By Gary Bourgeault,
Nevsun Resources (NSU) has had a fascinating history, and for investors getting in the latter part of 2008 and early part of 2009 (when it was trading under $1.00), they enjoyed some huge gains, as the share price soared to as high as $7.53 per share in the latter part of 2010.
Alas it wasn’t the fate of the stock to continue on with that performance, as it has steadily fallen from those highs to trade at just over $3.00 per share as I write.
The challenge at this time for Nevsun, now that its best gold years are now behind it, is in transitioning from gold production to a low cost copper concentrate producer, with gold becoming a byproduct of copper production. Depending on the price movement of gold, this could be considered a huge positive or a significant negative for the company.
In the second half of 2013 copper production guidance is in a range of 30 million to 50 million pounds in concentrate (downwardly revised from 60 million to 80 million). In 2014 the company projects a full year of copper production of about 200 million pounds at under $1 in cost per pound. This is preliminary guidance and not final guidance, which won’t come until the latter part of 2013 or early 2014. Nonetheless, COO Frazer Bourchier said the official guidance won’t be far off from those numbers.
Even with the loss of gold revenue the company sees 2014 being a record year for revenue, earnings and cash flows.
If the company can pull this off in a timely manner, the share price could double by the end of 2014, possibly going higher depending on the final guidance and how the company performs in relationship to that guidance. Assuming Nevsun continues to generate significant copper earnings over the next several years, it could test the $9.00 per share mark and higher.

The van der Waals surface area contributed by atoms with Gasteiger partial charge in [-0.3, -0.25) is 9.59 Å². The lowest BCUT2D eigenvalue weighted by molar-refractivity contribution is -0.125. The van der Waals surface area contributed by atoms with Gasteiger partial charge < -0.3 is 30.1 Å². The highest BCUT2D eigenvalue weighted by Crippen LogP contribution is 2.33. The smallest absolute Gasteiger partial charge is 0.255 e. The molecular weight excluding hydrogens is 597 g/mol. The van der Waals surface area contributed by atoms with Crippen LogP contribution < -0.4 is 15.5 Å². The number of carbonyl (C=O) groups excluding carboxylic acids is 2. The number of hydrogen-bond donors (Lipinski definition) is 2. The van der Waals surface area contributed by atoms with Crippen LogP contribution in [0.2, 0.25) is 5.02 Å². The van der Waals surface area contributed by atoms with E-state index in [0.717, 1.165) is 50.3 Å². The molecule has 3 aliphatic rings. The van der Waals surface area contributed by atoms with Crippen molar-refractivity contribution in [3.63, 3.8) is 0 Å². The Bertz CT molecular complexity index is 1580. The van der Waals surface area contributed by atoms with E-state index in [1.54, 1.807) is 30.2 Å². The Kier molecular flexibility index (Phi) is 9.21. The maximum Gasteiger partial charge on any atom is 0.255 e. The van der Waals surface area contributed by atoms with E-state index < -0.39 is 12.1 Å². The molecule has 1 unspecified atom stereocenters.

For the rest of 2013 it could be a challenge. If the company can seamlessly transition from gold to copper production with no major stoppages outside of the transitioning process itself, it should reach the copper production levels it has guided for. Lower gold production costs could also help the company, but it’s unlikely that will happen.
Investors should consider Nevsun a short-term risk during the next couple of quarters as the stock may drop below the $3.00 per share mark during that time. If it does, it could fall as low as $2.50 per share until copper is in full production.
Revenue in the first quarter of 2013 dropped to $71 million, plunging from $149 million in the first quarter of 2012. This is the result of the ongoing depletion of gold at the mine and ore grades.
Since the average realized price of gold during the first quarter was $1,592 an ounce, the fact prices have fallen significantly in the second quarter points to not only a continuing fall in gold produced, but at far less of a profit.
Nevsun has confirmed costs in the first half of 2013 will be higher than in 2012. That’s attributed to an increase in drill and blast consumables, lower feed grades and longer haul distances. That should improve with the focus going to copper.
The company produced 41,500 ounces of gold in the first quarter, and has just released results saying it has produced 34,900 ounces in the second quarter. Final production costs won’t be released until August.
Another short-term concern is the price of silver. As a by-product the company sold 180,000 ounces in the first quarter at an average price of $28.56 per ounce, down from $33.00 per ounce in the first quarter of 2012. Since then the price of silver has plummeted to under $20.00 per ounce. This will have a strong impact on earnings for the second quarter and onward. Combined with the transition from gold to copper, this could be a negative catalyst in the near term which could drive the price to about the $2.50 per share level mentioned earlier. If anything happens to delay the copper transition, we could see the share price drop even lower.